Friday, 18 April 2014

Radu Lupu - Schumann and Schubert, 16 April 2014

Semperoper, Dresden

Schumann – Kinderszenen, op.15
Bunte Blätter, op.99: selection
Schubert – Sonata in A major, D 959

I expect limited sympathy from readers elsewhere, but a sadness of London musical life is that Radu Lupu hardly ever seems to visit. Prior to this concert in Dresden, I had heard him once ever, and that as a concerto soloist. Suffice it to say, the long wait to hear Lupu in recital, whilst regrettable, was worth it.

The first half was given over to Schumann, first the Kinderszenen. ‘Von fremden Ländern and Menschen’ made for an opening of disarming simplicity: inflected, certainly, but with the impression of ‘natural’ inevitability sustained, however problematical those terms might be in the abstract. It was as if, to borrow from the final piece of the collection, the poet spoke: or, perhaps better, the poets, both Schumann and Lupu, spoke. Sprung rhythms, allied to the deepest understanding of Schumann’s harmonies, characterised the following ‘Curiose Geschichte’. ‘Bittendes Kind’ was lovely indeed, music seemingly melting in the air, Lupu’s exquisite touch and rubato seamlessly blended into one voice of musical expression. The voice-leading of ‘Glückes genug’ similarly beguiled. ‘Träumerei’ emerged as the heart in more than one sense of the cycle; the way Lupu’s playing drew one in – even from the Third Circle, though the Semperoper’s excellent acoustic here also played a role – simply had to be heard to be believed. This was playing that compelled one to listen, not merely to hear, but also seduced one into doing so. The pointing of rhythms in ‘Am Camin’ pointed the way nicely to a miniature Faschingsschwank aus Wien in ‘Ritter von Steckenpferd’. Brahmsian half-lights haunted ‘Fürchtenmachen’, yet without the ‘lateness’ of the later master; this was Schumann through and through. And yes, for ‘Der Dichter spricht’, the poet(s) spoke still more movingly, with a directness so touching that it hurt.

Twelve of the Bünte Blätter followed, nos 12 and 13 omitted. I hardly ever noticed the undeniably four-square nature of Schumann’s writing, and it certainly did not matter. Mendelssohn sprang to mind in the lyricism of the first of the ‘Drei Stücklein’, but extended in a way that was utterly personal, haunted by shadows of German Romanticism. The second was vehement yet variegated, whilst Schubert seemed to be recalled in the horn-calls of the third. The first of the ‘Albumblätter’ was intimate yet radiant, followed by Brahmsian involvement in the second, which yet managed to be very much of the moment. If the fourth was as sad as it was slow, perhaps still more so, the fifth offered consolation of a sort in its poetic eloquence. The final four pieces (nos 9, 10, 11, and 14) all benefited from the most beautifully-judged of rubato. Sometimes Chopin came to mind, for instance in the left hand of the Novelette, but again, it was Schumann’s voice that spoke, despite some irksome electronic interference (a hearing aid?)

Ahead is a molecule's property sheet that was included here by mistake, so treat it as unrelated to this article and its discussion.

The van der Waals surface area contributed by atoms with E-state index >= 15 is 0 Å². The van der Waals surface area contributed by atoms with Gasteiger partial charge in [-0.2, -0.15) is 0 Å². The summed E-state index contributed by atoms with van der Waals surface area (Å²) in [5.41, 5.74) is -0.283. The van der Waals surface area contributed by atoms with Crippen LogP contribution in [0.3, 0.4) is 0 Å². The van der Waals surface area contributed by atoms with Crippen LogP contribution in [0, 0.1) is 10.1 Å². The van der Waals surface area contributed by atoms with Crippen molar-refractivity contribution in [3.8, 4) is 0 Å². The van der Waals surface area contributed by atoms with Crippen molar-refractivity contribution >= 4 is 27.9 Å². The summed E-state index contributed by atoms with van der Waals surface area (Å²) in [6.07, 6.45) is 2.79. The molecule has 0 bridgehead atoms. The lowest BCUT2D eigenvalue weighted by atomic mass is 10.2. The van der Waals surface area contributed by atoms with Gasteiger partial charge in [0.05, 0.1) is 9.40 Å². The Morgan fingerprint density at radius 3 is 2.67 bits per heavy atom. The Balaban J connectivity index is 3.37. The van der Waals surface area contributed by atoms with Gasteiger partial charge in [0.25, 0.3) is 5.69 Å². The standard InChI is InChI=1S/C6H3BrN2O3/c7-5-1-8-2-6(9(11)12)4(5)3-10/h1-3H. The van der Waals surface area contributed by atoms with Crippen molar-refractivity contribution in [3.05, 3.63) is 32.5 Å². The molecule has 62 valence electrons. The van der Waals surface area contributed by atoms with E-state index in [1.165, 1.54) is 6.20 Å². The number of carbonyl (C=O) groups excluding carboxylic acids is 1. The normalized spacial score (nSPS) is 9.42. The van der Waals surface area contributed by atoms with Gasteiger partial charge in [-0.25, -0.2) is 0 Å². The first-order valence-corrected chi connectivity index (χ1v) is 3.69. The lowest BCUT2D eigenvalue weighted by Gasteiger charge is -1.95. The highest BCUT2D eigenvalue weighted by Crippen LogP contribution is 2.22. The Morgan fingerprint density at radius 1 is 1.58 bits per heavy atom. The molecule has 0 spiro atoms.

The performance of Schubert’s late A major sonata was perhaps more individual still. I can imagine some finding it wilful, but only if they heard rather than truly listened; for, however unconventional some of the increasingly intimate communion with the score, a convincing line could always be traced, and more to the point experienced. The quasi-orchestral opening to the first movement, its chords surprisingly Beethovenian, soon mellowed in a way that could only be Schubert’s. Likewise the expressive experience – as opposed to mere outlining – of the movement’s form, just as mysterious as late Beethoven, yet very different. Much here and later seemed intriguingly to strain towards the fragmentary, suggestive, consciously or otherwise, of Schubert’s legacy to the Second Viennese School. To describe that process as centrifugal would be to simplify unduly, but the twin tendencies of disintegration and integration were equally apparent – again, so long as one listened. And what a touch: such as words fail, or at least fail me. Cross rhythms were imbued with dark meaning; above all, the music was made strange, none more so than the closing bars, which peered forward to Liszt. That rendering of strangeness also informed the slow movement’s ghostly tread: somehow almost depersonalised, as if the piano were playing itself, and yet at the same time utterly subjective. That subject, moreover, still had strength, however difficult it found its self-willing into existence. There was bitterness, yes, resignation, yes, fury, yes, but also at times something close to the beatific. Lupu’s performance was rhetorical, yet not at the expense of highly tortured form.

The delicacy of the scherzo’s high-lying would-be high spirits seemed to defy gravity. Unity was mysteriously achieved through contrasts of (almost but not quite) Beethovenian magnitude. The opening theme of the finale sounded both as a long-lost friend and as a new character in the unfolding drama. Its elaboration offered ineffable inevitability whilst maintaining the ability to surprise: modulations could – and did – still take one’s breath away. Was it too late, then, for reconciliation? Certainly in any Mozartian sense. Yet as one stared – or rather listened – into Schubert’s abyss, form and expression offered their own variety of experiential unity.

1 comment:

Jason Tertre said...

I had the privilege of being there at that particular concert, having flown in from London a few days earlier.


I don't believe I can convey my experience in words and risk becoming a rambling lunatic in the process of doing so.

I simply floated out of the hall, stunned but content.